Hypertrophy means enlargement of the tissues of the tonsils and the adenoids, which are both located in the throat and have a role in helping the body fight infection. Enlarged tonsils or adenoids may signal infection. However, in some children, the adenoids and tonsils may be naturally enlarged and present no problem. Treatment usually begins with antibiotics; surgery may be recommended if infections continue to occur. 

The eustachian tubes connects the upper part of the throat to the middle ear. They control the pressure behind the eardrum and middle ear space and help keep the middle ear free of fluid. The eustachian tubes are normally closed, but open on occasion with swallowing or yawning. Eustachian tube dysfunction occurs when a tube experiences chronic blockage. Surgery to place small tubes inside a child’s ears may be necessary.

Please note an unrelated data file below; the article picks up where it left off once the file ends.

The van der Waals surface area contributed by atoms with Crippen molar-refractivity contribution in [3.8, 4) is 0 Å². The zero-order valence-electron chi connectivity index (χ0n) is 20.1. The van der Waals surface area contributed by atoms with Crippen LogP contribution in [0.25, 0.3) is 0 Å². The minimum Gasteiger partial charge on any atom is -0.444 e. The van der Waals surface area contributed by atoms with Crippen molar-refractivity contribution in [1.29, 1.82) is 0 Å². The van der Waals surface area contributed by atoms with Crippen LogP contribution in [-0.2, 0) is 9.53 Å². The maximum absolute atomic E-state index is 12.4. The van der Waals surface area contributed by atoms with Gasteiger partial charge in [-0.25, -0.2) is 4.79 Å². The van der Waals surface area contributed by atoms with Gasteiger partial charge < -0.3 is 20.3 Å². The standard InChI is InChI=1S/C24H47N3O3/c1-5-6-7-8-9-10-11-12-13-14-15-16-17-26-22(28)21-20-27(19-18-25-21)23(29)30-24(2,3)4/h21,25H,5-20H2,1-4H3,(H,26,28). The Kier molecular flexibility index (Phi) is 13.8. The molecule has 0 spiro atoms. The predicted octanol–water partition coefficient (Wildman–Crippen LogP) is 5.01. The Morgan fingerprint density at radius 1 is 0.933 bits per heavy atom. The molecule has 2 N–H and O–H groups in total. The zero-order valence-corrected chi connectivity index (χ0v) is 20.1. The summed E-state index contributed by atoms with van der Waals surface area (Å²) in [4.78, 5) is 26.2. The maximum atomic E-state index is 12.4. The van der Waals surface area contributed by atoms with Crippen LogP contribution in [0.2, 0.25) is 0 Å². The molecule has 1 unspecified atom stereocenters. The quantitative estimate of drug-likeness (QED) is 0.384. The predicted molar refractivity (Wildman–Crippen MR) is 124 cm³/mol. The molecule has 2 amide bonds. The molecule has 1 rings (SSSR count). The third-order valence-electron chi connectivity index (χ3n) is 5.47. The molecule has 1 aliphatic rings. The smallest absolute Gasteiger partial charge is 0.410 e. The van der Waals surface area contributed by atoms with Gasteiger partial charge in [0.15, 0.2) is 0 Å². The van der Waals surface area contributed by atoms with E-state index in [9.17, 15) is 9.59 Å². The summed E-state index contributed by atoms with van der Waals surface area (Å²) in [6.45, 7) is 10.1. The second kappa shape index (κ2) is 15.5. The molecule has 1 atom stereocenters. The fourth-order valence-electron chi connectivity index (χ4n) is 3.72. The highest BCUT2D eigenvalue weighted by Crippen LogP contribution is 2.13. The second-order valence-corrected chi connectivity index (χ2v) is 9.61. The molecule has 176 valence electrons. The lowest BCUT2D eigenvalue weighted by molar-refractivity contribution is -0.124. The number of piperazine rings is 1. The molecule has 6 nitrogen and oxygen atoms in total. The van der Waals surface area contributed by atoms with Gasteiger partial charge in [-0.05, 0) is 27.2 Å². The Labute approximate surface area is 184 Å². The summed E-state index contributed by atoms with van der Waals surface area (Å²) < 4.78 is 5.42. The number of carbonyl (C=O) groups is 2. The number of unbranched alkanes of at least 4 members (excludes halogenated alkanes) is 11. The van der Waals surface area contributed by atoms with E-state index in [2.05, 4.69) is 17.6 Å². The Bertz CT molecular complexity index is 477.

Swallowing disorders, also called dysphagia, mean that infants and children have difficulties during the eating process. Feeding disorders are problems gathering food and getting ready to suck, chew or swallow. These disorders are often related to other medical conditions; children with developmental disorders experience them at a higher percentage than children who are developing appropriately. Treatment may include medicine (e.g., for gastroesophageal reflux), direct feeding therapy, nutritional changes and/or behavior management techniques.

Small amounts of fluid are normally produced in the middle ear and usually drains out of the ear through the eustachian tube. A middle ear effusion occurs when fluid builds up in the space behind the eardrum, usually due to an infection (otitis media). Middle ear effusion tends to go away by itself but if it lasts longer than 2 or 3 months, surgery may be need to insert tubes in the ears.